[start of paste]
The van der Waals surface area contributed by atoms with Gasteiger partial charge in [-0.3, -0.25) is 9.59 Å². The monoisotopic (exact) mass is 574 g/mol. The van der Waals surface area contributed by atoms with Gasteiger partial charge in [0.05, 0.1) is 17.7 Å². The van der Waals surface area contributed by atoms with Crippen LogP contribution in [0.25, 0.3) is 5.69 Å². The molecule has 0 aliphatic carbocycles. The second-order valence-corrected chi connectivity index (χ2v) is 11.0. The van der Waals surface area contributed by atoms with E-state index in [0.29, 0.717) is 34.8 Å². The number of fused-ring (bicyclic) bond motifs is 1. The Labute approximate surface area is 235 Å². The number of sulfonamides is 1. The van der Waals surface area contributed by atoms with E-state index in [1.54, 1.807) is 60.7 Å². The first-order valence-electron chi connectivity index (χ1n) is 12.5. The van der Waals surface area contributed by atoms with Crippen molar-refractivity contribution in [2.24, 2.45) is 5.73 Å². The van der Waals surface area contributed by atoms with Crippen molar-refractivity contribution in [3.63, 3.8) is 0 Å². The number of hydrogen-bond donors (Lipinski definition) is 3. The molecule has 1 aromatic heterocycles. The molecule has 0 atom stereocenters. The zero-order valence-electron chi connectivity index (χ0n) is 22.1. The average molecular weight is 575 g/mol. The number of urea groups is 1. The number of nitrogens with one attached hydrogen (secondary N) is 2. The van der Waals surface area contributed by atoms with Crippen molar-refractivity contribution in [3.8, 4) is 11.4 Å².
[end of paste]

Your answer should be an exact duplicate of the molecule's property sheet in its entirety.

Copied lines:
The van der Waals surface area contributed by atoms with Gasteiger partial charge in [-0.3, -0.25) is 9.59 Å². The monoisotopic (exact) mass is 574 g/mol. The van der Waals surface area contributed by atoms with Gasteiger partial charge in [0.05, 0.1) is 17.7 Å². The van der Waals surface area contributed by atoms with Crippen LogP contribution in [0.25, 0.3) is 5.69 Å². The molecule has 0 aliphatic carbocycles. The second-order valence-corrected chi connectivity index (χ2v) is 11.0. The van der Waals surface area contributed by atoms with E-state index in [0.29, 0.717) is 34.8 Å². The number of fused-ring (bicyclic) bond motifs is 1. The Labute approximate surface area is 235 Å². The number of sulfonamides is 1. The van der Waals surface area contributed by atoms with E-state index in [1.54, 1.807) is 60.7 Å². The first-order valence-electron chi connectivity index (χ1n) is 12.5. The van der Waals surface area contributed by atoms with Crippen molar-refractivity contribution in [2.24, 2.45) is 5.73 Å². The van der Waals surface area contributed by atoms with Crippen molar-refractivity contribution in [3.63, 3.8) is 0 Å². The number of hydrogen-bond donors (Lipinski definition) is 3. The molecule has 1 aromatic heterocycles. The molecule has 0 atom stereocenters. The zero-order valence-electron chi connectivity index (χ0n) is 22.1. The average molecular weight is 575 g/mol. The number of urea groups is 1. The number of nitrogens with one attached hydrogen (secondary N) is 2. The van der Waals surface area contributed by atoms with Crippen molar-refractivity contribution in [3.8, 4) is 11.4 Å².